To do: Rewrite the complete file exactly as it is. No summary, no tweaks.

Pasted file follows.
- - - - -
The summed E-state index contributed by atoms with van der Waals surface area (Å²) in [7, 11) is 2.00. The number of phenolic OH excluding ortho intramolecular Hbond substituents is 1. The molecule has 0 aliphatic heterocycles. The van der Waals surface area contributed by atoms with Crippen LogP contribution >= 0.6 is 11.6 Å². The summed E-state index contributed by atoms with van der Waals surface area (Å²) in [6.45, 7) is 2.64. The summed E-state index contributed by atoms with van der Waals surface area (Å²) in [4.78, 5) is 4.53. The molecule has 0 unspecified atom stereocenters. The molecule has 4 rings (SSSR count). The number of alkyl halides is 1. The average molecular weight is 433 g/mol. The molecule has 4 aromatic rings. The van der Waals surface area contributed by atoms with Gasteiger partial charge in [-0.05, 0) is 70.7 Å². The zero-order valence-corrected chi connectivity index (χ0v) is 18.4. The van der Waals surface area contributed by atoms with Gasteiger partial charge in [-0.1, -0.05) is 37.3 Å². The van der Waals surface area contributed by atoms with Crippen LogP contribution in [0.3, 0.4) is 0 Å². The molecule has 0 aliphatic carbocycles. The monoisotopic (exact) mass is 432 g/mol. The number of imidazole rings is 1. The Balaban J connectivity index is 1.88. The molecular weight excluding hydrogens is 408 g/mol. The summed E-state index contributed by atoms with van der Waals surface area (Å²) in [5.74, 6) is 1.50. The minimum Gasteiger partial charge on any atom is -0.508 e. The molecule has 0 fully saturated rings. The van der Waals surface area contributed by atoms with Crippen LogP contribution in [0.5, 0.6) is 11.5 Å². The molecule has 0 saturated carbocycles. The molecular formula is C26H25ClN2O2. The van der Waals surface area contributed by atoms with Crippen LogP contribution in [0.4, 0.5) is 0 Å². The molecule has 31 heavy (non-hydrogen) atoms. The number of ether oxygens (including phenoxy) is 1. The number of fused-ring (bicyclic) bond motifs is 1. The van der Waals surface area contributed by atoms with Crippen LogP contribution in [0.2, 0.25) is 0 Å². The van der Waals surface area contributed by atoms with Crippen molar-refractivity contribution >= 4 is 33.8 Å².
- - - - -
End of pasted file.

The summed E-state index contributed by atoms with van der Waals surface area (Å²) in [7, 11) is 2.00. The number of phenolic OH excluding ortho intramolecular Hbond substituents is 1. The molecule has 0 aliphatic heterocycles. The van der Waals surface area contributed by atoms with Crippen LogP contribution >= 0.6 is 11.6 Å². The summed E-state index contributed by atoms with van der Waals surface area (Å²) in [6.45, 7) is 2.64. The summed E-state index contributed by atoms with van der Waals surface area (Å²) in [4.78, 5) is 4.53. The molecule has 0 unspecified atom stereocenters. The molecule has 4 rings (SSSR count). The number of alkyl halides is 1. The average molecular weight is 433 g/mol. The molecule has 4 aromatic rings. The van der Waals surface area contributed by atoms with Gasteiger partial charge in [-0.05, 0) is 70.7 Å². The zero-order valence-corrected chi connectivity index (χ0v) is 18.4. The van der Waals surface area contributed by atoms with Gasteiger partial charge in [-0.1, -0.05) is 37.3 Å². The van der Waals surface area contributed by atoms with Crippen LogP contribution in [0.3, 0.4) is 0 Å². The molecule has 0 aliphatic carbocycles. The monoisotopic (exact) mass is 432 g/mol. The number of imidazole rings is 1. The Balaban J connectivity index is 1.88. The molecular weight excluding hydrogens is 408 g/mol. The summed E-state index contributed by atoms with van der Waals surface area (Å²) in [5.74, 6) is 1.50. The minimum Gasteiger partial charge on any atom is -0.508 e. The molecule has 0 fully saturated rings. The van der Waals surface area contributed by atoms with Crippen LogP contribution in [0.5, 0.6) is 11.5 Å². The molecule has 0 saturated carbocycles. The molecular formula is C26H25ClN2O2. The van der Waals surface area contributed by atoms with Crippen LogP contribution in [0.4, 0.5) is 0 Å². The molecule has 31 heavy (non-hydrogen) atoms. The number of ether oxygens (including phenoxy) is 1. The number of fused-ring (bicyclic) bond motifs is 1. The van der Waals surface area contributed by atoms with Crippen LogP contribution in [0.2, 0.25) is 0 Å². The van der Waals surface area contributed by atoms with Crippen molar-refractivity contribution >= 4 is 33.8 Å².